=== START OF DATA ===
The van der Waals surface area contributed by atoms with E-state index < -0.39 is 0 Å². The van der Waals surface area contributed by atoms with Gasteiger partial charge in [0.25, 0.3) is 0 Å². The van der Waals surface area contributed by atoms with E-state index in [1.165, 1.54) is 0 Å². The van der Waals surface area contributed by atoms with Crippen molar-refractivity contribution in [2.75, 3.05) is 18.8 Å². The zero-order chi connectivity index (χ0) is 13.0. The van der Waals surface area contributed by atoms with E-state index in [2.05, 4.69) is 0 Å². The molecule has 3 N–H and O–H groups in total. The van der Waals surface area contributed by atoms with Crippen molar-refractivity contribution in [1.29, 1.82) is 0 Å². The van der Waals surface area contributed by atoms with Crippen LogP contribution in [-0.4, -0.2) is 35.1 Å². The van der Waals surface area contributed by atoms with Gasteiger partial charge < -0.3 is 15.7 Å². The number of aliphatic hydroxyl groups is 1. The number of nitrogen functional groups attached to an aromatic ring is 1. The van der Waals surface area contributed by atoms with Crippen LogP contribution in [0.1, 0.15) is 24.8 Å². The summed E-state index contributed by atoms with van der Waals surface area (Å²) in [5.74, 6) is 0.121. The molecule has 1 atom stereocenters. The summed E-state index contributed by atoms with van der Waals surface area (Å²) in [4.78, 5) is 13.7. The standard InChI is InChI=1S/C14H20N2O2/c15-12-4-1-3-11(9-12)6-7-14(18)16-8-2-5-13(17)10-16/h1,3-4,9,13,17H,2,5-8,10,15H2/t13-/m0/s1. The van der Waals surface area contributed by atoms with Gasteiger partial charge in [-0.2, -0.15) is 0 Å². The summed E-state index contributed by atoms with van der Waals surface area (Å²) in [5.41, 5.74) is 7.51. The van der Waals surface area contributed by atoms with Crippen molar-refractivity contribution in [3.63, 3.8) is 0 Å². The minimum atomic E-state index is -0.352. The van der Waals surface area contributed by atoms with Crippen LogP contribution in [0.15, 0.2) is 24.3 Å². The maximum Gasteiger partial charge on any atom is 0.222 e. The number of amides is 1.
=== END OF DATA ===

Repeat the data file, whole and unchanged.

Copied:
The van der Waals surface area contributed by atoms with E-state index < -0.39 is 0 Å². The van der Waals surface area contributed by atoms with Gasteiger partial charge in [0.25, 0.3) is 0 Å². The van der Waals surface area contributed by atoms with E-state index in [1.165, 1.54) is 0 Å². The van der Waals surface area contributed by atoms with Crippen molar-refractivity contribution in [2.75, 3.05) is 18.8 Å². The zero-order chi connectivity index (χ0) is 13.0. The van der Waals surface area contributed by atoms with E-state index in [2.05, 4.69) is 0 Å². The molecule has 3 N–H and O–H groups in total. The van der Waals surface area contributed by atoms with Crippen molar-refractivity contribution in [1.29, 1.82) is 0 Å². The van der Waals surface area contributed by atoms with Crippen LogP contribution in [-0.4, -0.2) is 35.1 Å². The van der Waals surface area contributed by atoms with Gasteiger partial charge < -0.3 is 15.7 Å². The number of aliphatic hydroxyl groups is 1. The number of nitrogen functional groups attached to an aromatic ring is 1. The van der Waals surface area contributed by atoms with Crippen LogP contribution in [0.1, 0.15) is 24.8 Å². The summed E-state index contributed by atoms with van der Waals surface area (Å²) in [5.74, 6) is 0.121. The molecule has 1 atom stereocenters. The summed E-state index contributed by atoms with van der Waals surface area (Å²) in [4.78, 5) is 13.7. The standard InChI is InChI=1S/C14H20N2O2/c15-12-4-1-3-11(9-12)6-7-14(18)16-8-2-5-13(17)10-16/h1,3-4,9,13,17H,2,5-8,10,15H2/t13-/m0/s1. The van der Waals surface area contributed by atoms with Gasteiger partial charge in [-0.2, -0.15) is 0 Å². The summed E-state index contributed by atoms with van der Waals surface area (Å²) in [5.41, 5.74) is 7.51. The van der Waals surface area contributed by atoms with Crippen molar-refractivity contribution in [3.63, 3.8) is 0 Å². The minimum atomic E-state index is -0.352. The van der Waals surface area contributed by atoms with Crippen LogP contribution in [0.15, 0.2) is 24.3 Å². The maximum Gasteiger partial charge on any atom is 0.222 e. The number of amides is 1.